Lit. combined service(合祀)

Lit. combined service

Headword

합사 ( 合祀 )

Location of the encyclopedia

Korean Rites of Passage > Korean Rites of Passage > Jerye

Writer KimMiyoung(金美榮)

Honoring two or more ancestors together in a single memorial rite.

There are largely two types of hapsa. One is where memorial rites for biwi (Kor. 비위, Chin. 妣位, ancestral tablets of the deceased mother and older generation female ancestors) are skipped and instead held together with the memorial rites for gowi (Kor. 고위, Chin. 考位, ancestral tablets of the deceased father and older generation male ancestors). The other is honoring the deceased ancestors together at a single memorial rite held on a certain day.

More specifically, hapsa can be classified into four types. The first type refers to a joint memorial rite for the husband and wife, separate for each generation—father and mother, grandfather and grandmother, great-grandfather and great-grandmother, great-great-grandfather and great-greatgrandmother. The rites are usually held on the death anniversary of the male ancestor. The second type is holding gijesa (Kor. 기제사, Chin. 忌祭祀, death anniversary rite) separately for each parent, and a joint gijesa each for the grandparents, great-grandparents and great-great-grandparents on the anniversary of the death of the male ancestor. The third type is holding a joint memorial rite for the parents and grandparents, and a single rite for both the great-grandparents and great-great-grandparents on the death anniversary of the great-great-grandfather. This reduces the number of gijesa to three per year. The fourth type is a single memorial rite for all four generation ancestors, which is held either on the death anniversary of the great-great-grandfather or the great-grandfather, or the Sunday following the earliest death anniversary of the year.

Holding a single memorial rite for both male and female ancestors on the death anniversary of the male ancestor is the norm these days. This is closely related to the marriage customs of the Joseon dynasty (1392-1910) where men’s remarriage was institutionally accepted.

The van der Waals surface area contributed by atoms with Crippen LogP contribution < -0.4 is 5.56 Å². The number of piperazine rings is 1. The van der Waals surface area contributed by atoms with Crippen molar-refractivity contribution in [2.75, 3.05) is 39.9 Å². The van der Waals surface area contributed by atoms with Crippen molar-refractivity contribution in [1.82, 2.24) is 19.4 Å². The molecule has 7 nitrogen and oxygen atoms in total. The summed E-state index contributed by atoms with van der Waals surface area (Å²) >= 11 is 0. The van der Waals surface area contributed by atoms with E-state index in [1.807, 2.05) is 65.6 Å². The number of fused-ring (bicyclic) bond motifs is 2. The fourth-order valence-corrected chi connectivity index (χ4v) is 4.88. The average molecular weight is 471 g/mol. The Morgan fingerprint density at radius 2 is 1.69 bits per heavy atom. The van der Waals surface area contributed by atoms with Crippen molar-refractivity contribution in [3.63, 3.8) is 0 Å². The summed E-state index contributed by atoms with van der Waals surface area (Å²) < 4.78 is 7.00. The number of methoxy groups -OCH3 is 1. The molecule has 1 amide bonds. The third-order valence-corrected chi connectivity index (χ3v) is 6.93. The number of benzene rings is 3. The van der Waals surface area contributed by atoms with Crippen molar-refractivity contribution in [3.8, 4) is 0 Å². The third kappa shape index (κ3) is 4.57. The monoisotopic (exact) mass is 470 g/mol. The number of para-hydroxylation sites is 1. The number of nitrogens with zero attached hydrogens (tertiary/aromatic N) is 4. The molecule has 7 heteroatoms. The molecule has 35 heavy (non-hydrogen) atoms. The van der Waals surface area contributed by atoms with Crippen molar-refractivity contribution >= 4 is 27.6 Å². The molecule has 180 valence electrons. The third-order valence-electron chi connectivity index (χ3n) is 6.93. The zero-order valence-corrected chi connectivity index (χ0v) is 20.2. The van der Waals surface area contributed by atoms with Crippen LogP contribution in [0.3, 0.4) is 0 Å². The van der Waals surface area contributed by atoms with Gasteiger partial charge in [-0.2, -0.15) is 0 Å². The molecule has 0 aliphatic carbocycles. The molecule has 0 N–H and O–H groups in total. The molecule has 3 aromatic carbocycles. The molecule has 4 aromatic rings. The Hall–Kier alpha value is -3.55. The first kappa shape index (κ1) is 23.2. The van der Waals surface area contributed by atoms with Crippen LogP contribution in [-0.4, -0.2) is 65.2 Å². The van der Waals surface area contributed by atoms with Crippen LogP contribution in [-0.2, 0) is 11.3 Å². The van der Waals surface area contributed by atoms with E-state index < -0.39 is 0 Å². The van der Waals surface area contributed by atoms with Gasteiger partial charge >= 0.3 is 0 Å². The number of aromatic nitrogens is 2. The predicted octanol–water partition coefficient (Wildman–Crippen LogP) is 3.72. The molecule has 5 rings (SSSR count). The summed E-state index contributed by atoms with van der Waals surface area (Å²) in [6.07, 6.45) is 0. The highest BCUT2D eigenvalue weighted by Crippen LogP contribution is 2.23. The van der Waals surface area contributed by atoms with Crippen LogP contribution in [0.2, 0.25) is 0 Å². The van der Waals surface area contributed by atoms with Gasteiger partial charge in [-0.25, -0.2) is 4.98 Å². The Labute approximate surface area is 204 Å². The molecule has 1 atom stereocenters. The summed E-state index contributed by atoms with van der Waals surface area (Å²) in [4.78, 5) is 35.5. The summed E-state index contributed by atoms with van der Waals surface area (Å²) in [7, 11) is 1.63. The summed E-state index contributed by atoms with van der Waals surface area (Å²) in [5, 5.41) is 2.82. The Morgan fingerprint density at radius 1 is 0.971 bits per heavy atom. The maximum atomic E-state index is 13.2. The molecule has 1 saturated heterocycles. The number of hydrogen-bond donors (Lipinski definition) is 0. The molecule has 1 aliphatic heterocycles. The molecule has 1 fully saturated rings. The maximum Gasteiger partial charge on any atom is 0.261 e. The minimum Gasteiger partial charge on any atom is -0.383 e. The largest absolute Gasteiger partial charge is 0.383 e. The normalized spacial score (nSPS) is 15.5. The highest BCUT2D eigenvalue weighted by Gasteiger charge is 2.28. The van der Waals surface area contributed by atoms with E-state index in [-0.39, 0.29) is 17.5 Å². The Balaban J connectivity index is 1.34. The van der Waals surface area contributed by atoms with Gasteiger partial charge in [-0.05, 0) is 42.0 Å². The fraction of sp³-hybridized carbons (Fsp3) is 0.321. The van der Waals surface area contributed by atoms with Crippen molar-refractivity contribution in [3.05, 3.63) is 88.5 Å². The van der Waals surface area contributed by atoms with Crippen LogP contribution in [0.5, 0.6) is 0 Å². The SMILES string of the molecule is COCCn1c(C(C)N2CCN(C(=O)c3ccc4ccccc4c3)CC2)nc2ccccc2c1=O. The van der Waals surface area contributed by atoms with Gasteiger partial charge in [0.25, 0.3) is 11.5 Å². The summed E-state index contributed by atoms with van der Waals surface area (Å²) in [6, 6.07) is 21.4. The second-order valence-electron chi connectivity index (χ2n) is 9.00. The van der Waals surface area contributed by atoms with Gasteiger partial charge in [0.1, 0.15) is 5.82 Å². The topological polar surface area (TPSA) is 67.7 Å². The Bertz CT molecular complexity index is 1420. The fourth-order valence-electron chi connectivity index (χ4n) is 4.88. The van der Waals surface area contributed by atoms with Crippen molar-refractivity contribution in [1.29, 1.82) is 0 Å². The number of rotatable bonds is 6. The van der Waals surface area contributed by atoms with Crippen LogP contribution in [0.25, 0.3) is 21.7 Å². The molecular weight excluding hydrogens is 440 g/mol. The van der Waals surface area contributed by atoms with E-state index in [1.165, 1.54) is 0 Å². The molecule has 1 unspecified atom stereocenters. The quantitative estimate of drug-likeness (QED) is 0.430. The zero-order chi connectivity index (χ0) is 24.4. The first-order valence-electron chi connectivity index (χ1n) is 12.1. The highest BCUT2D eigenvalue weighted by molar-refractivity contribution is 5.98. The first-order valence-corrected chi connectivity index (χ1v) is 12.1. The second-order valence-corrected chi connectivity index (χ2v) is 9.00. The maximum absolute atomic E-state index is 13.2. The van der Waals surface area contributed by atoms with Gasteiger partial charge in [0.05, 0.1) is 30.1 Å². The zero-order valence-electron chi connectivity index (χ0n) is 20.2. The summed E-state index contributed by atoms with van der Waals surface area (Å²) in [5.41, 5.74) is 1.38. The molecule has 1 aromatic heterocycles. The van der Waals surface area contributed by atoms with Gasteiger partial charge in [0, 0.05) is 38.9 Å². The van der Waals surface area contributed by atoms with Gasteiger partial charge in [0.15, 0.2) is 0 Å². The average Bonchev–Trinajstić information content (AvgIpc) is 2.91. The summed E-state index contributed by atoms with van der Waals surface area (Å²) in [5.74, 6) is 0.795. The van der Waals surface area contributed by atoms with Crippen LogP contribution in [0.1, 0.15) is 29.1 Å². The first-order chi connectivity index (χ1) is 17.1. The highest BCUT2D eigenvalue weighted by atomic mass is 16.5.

Lit. combined service

Lit. combined service
Headword

합사 ( 合祀 )

Location of the encyclopedia

Korean Rites of Passage > Korean Rites of Passage > Jerye

Writer KimMiyoung(金美榮)

Honoring two or more ancestors together in a single memorial rite.

There are largely two types of hapsa. One is where memorial rites for biwi (Kor. 비위, Chin. 妣位, ancestral tablets of the deceased mother and older generation female ancestors) are skipped and instead held together with the memorial rites for gowi (Kor. 고위, Chin. 考位, ancestral tablets of the deceased father and older generation male ancestors). The other is honoring the deceased ancestors together at a single memorial rite held on a certain day.

More specifically, hapsa can be classified into four types. The first type refers to a joint memorial rite for the husband and wife, separate for each generation—father and mother, grandfather and grandmother, great-grandfather and great-grandmother, great-great-grandfather and great-greatgrandmother. The rites are usually held on the death anniversary of the male ancestor. The second type is holding gijesa (Kor. 기제사, Chin. 忌祭祀, death anniversary rite) separately for each parent, and a joint gijesa each for the grandparents, great-grandparents and great-great-grandparents on the anniversary of the death of the male ancestor. The third type is holding a joint memorial rite for the parents and grandparents, and a single rite for both the great-grandparents and great-great-grandparents on the death anniversary of the great-great-grandfather. This reduces the number of gijesa to three per year. The fourth type is a single memorial rite for all four generation ancestors, which is held either on the death anniversary of the great-great-grandfather or the great-grandfather, or the Sunday following the earliest death anniversary of the year.

Holding a single memorial rite for both male and female ancestors on the death anniversary of the male ancestor is the norm these days. This is closely related to the marriage customs of the Joseon dynasty (1392-1910) where men’s remarriage was institutionally accepted.